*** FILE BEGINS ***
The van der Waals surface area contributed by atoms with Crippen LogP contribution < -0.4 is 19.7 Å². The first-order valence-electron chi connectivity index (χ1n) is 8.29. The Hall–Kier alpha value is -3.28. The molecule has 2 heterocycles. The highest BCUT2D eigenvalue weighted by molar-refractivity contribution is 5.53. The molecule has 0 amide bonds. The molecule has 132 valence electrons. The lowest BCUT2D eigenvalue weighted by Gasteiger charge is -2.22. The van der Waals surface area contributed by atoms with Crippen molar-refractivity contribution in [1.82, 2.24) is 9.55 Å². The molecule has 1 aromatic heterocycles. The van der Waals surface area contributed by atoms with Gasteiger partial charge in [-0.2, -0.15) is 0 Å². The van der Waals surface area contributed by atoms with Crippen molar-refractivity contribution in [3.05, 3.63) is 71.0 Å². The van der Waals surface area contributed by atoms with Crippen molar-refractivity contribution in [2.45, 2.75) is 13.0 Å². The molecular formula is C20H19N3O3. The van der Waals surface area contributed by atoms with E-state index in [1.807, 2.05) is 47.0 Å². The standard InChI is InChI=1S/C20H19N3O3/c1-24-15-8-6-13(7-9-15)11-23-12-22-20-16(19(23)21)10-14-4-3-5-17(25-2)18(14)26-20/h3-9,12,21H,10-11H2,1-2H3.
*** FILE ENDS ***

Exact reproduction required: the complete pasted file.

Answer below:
The van der Waals surface area contributed by atoms with Crippen LogP contribution < -0.4 is 19.7 Å². The first-order valence-electron chi connectivity index (χ1n) is 8.29. The Hall–Kier alpha value is -3.28. The molecule has 2 heterocycles. The highest BCUT2D eigenvalue weighted by molar-refractivity contribution is 5.53. The molecule has 0 amide bonds. The molecule has 132 valence electrons. The lowest BCUT2D eigenvalue weighted by Gasteiger charge is -2.22. The van der Waals surface area contributed by atoms with Crippen molar-refractivity contribution in [1.82, 2.24) is 9.55 Å². The molecule has 1 aromatic heterocycles. The van der Waals surface area contributed by atoms with Gasteiger partial charge in [-0.2, -0.15) is 0 Å². The van der Waals surface area contributed by atoms with Crippen molar-refractivity contribution in [3.05, 3.63) is 71.0 Å². The van der Waals surface area contributed by atoms with Crippen molar-refractivity contribution in [2.45, 2.75) is 13.0 Å². The molecular formula is C20H19N3O3. The van der Waals surface area contributed by atoms with E-state index in [1.807, 2.05) is 47.0 Å². The standard InChI is InChI=1S/C20H19N3O3/c1-24-15-8-6-13(7-9-15)11-23-12-22-20-16(19(23)21)10-14-4-3-5-17(25-2)18(14)26-20/h3-9,12,21H,10-11H2,1-2H3.